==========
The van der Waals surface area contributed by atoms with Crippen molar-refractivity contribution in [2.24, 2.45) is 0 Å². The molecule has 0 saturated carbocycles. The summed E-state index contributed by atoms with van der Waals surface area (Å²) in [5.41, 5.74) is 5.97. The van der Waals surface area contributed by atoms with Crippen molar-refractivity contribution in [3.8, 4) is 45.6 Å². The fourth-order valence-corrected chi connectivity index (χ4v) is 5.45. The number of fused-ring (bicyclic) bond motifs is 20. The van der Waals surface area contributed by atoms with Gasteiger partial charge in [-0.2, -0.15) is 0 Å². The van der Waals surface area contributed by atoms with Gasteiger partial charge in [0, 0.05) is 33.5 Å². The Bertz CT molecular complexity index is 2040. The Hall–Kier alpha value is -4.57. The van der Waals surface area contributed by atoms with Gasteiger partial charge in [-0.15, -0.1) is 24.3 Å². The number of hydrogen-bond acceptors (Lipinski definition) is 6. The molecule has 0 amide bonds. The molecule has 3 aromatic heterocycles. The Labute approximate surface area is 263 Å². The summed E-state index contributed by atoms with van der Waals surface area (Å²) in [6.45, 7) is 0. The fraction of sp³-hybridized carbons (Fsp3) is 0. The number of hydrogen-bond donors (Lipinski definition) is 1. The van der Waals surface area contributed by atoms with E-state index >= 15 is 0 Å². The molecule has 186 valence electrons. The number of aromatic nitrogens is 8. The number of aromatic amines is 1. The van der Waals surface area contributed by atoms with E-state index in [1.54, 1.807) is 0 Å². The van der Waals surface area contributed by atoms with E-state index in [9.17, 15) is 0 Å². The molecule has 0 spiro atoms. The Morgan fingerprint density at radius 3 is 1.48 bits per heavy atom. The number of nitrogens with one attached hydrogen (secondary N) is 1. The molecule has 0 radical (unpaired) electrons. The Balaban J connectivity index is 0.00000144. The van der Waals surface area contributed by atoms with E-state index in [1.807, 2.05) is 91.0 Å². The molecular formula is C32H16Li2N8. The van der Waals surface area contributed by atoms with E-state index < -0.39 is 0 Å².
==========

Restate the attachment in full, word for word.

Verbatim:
The van der Waals surface area contributed by atoms with Crippen molar-refractivity contribution in [2.24, 2.45) is 0 Å². The molecule has 0 saturated carbocycles. The summed E-state index contributed by atoms with van der Waals surface area (Å²) in [5.41, 5.74) is 5.97. The van der Waals surface area contributed by atoms with Crippen molar-refractivity contribution in [3.8, 4) is 45.6 Å². The fourth-order valence-corrected chi connectivity index (χ4v) is 5.45. The number of fused-ring (bicyclic) bond motifs is 20. The van der Waals surface area contributed by atoms with Gasteiger partial charge in [-0.2, -0.15) is 0 Å². The van der Waals surface area contributed by atoms with Gasteiger partial charge in [0, 0.05) is 33.5 Å². The Bertz CT molecular complexity index is 2040. The Hall–Kier alpha value is -4.57. The van der Waals surface area contributed by atoms with Gasteiger partial charge in [-0.15, -0.1) is 24.3 Å². The number of hydrogen-bond acceptors (Lipinski definition) is 6. The molecule has 0 amide bonds. The molecule has 3 aromatic heterocycles. The Labute approximate surface area is 263 Å². The summed E-state index contributed by atoms with van der Waals surface area (Å²) in [6.45, 7) is 0. The fraction of sp³-hybridized carbons (Fsp3) is 0. The number of hydrogen-bond donors (Lipinski definition) is 1. The van der Waals surface area contributed by atoms with E-state index >= 15 is 0 Å². The molecule has 186 valence electrons. The number of aromatic nitrogens is 8. The number of aromatic amines is 1. The van der Waals surface area contributed by atoms with E-state index in [1.54, 1.807) is 0 Å². The van der Waals surface area contributed by atoms with E-state index in [9.17, 15) is 0 Å². The molecule has 0 spiro atoms. The Morgan fingerprint density at radius 3 is 1.48 bits per heavy atom. The number of nitrogens with one attached hydrogen (secondary N) is 1. The molecule has 0 radical (unpaired) electrons. The Balaban J connectivity index is 0.00000144. The van der Waals surface area contributed by atoms with E-state index in [1.807, 2.05) is 91.0 Å². The molecular formula is C32H16Li2N8. The van der Waals surface area contributed by atoms with E-state index < -0.39 is 0 Å².